RILEY, H. & GUTTORMSEN, G. (1993). N requirements of cabbage plants grown in southern Norway. II Model predictions. Norwegian Journal of Agricultural Science, 8, 99-113

RILEY, H. and GUTTORMSEN, G. (1999). Alternative equations for critical N-concentration in Cabbage. Acta Horticulturae 506, 123-128.

SUTHERLAND, R. A., WRIGHT, C. C., VERSTRAETEN, L. M. J. & GREENWOOD, D. J. (1986). The deficiency of the 'economic optimum' application for evaluating models which predict crop yield response to nitrogen fertiliser. Fertilizer Research, 10, 251-262.

TEI, F., BENINCASA, P., GUIDUCCI, M. (1999). Nitrogen fertilization of lettuce, processing tomato, and sweet pepper: Yield, nitrogen uptake and the risk of nitrate leaching. Acta Horticulturae 506, 61-67.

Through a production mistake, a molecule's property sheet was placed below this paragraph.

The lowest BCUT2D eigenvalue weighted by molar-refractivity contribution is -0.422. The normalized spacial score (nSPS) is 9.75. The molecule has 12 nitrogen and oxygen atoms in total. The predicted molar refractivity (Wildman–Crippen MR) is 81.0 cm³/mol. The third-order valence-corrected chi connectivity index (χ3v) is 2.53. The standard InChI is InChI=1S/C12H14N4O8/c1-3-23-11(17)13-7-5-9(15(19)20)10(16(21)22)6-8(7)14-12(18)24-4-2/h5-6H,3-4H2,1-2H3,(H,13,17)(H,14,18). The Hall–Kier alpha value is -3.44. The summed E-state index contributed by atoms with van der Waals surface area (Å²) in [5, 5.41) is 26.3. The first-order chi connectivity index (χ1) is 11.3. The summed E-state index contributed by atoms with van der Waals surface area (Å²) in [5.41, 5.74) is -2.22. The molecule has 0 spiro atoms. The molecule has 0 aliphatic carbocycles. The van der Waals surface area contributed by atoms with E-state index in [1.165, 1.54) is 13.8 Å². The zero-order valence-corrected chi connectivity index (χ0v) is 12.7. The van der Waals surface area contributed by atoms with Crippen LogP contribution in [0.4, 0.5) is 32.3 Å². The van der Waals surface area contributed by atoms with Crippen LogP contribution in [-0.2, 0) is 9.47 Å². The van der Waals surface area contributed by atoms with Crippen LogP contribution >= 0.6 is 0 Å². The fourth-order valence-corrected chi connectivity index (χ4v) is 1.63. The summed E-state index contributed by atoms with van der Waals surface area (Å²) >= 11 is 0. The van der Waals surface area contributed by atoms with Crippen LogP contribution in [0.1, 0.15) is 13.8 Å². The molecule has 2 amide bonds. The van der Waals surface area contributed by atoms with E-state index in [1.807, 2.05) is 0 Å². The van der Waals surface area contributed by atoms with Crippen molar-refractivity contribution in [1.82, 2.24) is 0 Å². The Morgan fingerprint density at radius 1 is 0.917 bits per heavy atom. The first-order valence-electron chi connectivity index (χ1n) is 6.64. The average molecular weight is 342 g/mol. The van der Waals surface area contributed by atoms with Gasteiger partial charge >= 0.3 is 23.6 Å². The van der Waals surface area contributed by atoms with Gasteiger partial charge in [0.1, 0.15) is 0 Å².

YANG, J, WADSWORTH, G.A, ROWELL, D. L and BURNS, I.G. (1999). Evaluating a crop nitrogen simulation model, N_ABLE using a field experiment with lettuce. Nutrient Cycling in Agroecosystems 55, 221-230.

YANG,J., GREENWOOD,D.J., ROWELL,D.L., WADSWORTH,G.A., and BURNS, I.G. (2000) Statistical methods for evaluating a crop nitrogen simulation model, N_ABLE. Agricultural Systems 64, 37-53.

YANG, J., ROWELL, D.L., BURNS, I.G., GUTTORMSEN, G., RILEY, H. and WADSWORTH,G.A. (2002). Modification and evaluation of the crop nitrogen model N_ABLE using Norwegian field data. Agricultural Systems 72, 241-261.

source:Description of the Nitrogen Model


V. Further information in the World-Wide-Web


VI. Additional remarks


Last review of this document by: Juergen Bierwirth Tue Nov 3 17:26:34 MET 1998
Status of the document:
last modified by Joachim Benz Wed Mar 19 14:51:09 CET 2003

Go back to Register of Ecological Models (R E M)